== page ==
, NAIROBI, Kenya, Jul 10 – The Kenya National Commission on Human Rights has raised concern over the unwillingness of politicians to reunite communities following the post 2007 election violence.
Vice Chairman Hassan Omar Hassan has told Capital News that politicians have been a big let down to Kenyans in promoting national cohesion.
“One of the saddest bit about Kenya is that there is very little effort going on towards rebuilding parts of the nation that were torn apart,” he said in an interview.
Mr Hassan accused politicians of failing to initiate a deliberate process of reintegration and national healing despite there being thousands of Kenyans still in Internally Displaced Persons (IDPs) camps.
“We see politics as usual. It almost appears like we suffer from amnesia. We have forgotten that we were just from a very tumultuous time almost to a point of national disintegration,” he said.
“Today politicians still undertake the same kind of politics of ethnicity, hatred and division.”
The KNHRC Vice Chairperson said the political class had left the role of national healing to local elders, religious leaders and other groups who are keen to ensure affected communities are reintegrated.
“We don’t see any significant role that is being played by the political class,” he said.
He noted that the politicians had already acquired a comfort zone despite the mediation process having talked about resettlement of persons who were displaced.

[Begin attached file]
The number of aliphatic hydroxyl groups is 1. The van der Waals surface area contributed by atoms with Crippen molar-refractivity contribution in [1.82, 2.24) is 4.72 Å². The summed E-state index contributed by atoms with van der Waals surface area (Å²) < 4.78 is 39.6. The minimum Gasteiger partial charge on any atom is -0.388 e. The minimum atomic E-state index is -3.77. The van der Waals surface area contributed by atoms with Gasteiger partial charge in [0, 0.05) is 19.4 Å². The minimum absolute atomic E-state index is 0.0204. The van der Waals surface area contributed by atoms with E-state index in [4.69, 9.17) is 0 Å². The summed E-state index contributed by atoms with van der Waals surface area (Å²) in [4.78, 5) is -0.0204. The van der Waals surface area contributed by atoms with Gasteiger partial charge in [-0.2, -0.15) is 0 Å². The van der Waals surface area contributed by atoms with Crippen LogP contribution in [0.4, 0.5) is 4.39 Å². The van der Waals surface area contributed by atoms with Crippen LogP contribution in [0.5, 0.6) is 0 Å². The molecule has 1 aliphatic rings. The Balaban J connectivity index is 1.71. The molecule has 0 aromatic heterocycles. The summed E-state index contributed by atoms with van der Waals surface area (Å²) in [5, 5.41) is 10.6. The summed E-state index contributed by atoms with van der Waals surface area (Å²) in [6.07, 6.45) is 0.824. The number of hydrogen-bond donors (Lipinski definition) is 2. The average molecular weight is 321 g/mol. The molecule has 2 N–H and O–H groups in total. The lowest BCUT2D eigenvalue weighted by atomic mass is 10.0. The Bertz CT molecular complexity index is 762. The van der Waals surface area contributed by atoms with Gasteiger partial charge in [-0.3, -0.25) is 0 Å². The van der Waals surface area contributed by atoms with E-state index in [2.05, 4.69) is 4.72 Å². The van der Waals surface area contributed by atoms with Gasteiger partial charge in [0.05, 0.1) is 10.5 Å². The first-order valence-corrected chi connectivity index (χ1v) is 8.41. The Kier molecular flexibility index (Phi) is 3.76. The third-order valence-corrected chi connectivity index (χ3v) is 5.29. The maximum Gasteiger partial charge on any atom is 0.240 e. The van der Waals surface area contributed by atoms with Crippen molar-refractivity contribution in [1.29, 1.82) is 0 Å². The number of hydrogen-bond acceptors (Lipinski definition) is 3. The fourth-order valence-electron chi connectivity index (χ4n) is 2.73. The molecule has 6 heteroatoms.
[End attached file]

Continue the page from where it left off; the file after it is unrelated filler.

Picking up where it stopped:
“But over the last one year the process has been quite haphazard and part of the compensation that was offered to the IDPs was either inadequate or there were many allegations of irregularities by the IDPs themselves,” he said.
He however commended the Kenya Red Cross Society for what he termed as a good job in trying to mobilise resources for the resettlement of the IDPs.
“But based on the new budgetary proposals by Finance Minister Uhuru Kenyatta, we expect in the next two to three months they will all be resettled.”
However the government has insisted that all the 600,000 genuine IDPs were resettled.
The post 2007 election violence in Kenya followed a disputed presidential election and was the worst ever in Kenyan history. Over 1,300 people died in the violence that was solved through a power sharing deal spearheaded by former United Nations Secretary General Kofi Annan.